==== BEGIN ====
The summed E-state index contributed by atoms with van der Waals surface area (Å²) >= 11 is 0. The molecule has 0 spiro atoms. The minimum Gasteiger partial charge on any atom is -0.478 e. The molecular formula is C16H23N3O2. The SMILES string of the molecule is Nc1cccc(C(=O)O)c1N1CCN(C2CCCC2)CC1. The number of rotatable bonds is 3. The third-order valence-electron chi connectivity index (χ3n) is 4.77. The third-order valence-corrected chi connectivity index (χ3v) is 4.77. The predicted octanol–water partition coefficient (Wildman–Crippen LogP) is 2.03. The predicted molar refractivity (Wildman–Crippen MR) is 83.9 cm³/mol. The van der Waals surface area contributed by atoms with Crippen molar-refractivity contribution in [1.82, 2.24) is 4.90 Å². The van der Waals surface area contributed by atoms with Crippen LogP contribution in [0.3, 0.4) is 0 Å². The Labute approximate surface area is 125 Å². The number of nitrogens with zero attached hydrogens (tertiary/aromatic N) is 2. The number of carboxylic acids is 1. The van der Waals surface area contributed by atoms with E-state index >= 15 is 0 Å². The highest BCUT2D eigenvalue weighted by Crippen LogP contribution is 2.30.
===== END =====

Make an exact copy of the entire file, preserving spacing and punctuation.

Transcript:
The summed E-state index contributed by atoms with van der Waals surface area (Å²) >= 11 is 0. The molecule has 0 spiro atoms. The minimum Gasteiger partial charge on any atom is -0.478 e. The molecular formula is C16H23N3O2. The SMILES string of the molecule is Nc1cccc(C(=O)O)c1N1CCN(C2CCCC2)CC1. The number of rotatable bonds is 3. The third-order valence-electron chi connectivity index (χ3n) is 4.77. The third-order valence-corrected chi connectivity index (χ3v) is 4.77. The predicted octanol–water partition coefficient (Wildman–Crippen LogP) is 2.03. The predicted molar refractivity (Wildman–Crippen MR) is 83.9 cm³/mol. The van der Waals surface area contributed by atoms with Crippen molar-refractivity contribution in [1.82, 2.24) is 4.90 Å². The van der Waals surface area contributed by atoms with Crippen LogP contribution in [0.3, 0.4) is 0 Å². The Labute approximate surface area is 125 Å². The number of nitrogens with zero attached hydrogens (tertiary/aromatic N) is 2. The number of carboxylic acids is 1. The van der Waals surface area contributed by atoms with E-state index >= 15 is 0 Å². The highest BCUT2D eigenvalue weighted by Crippen LogP contribution is 2.30.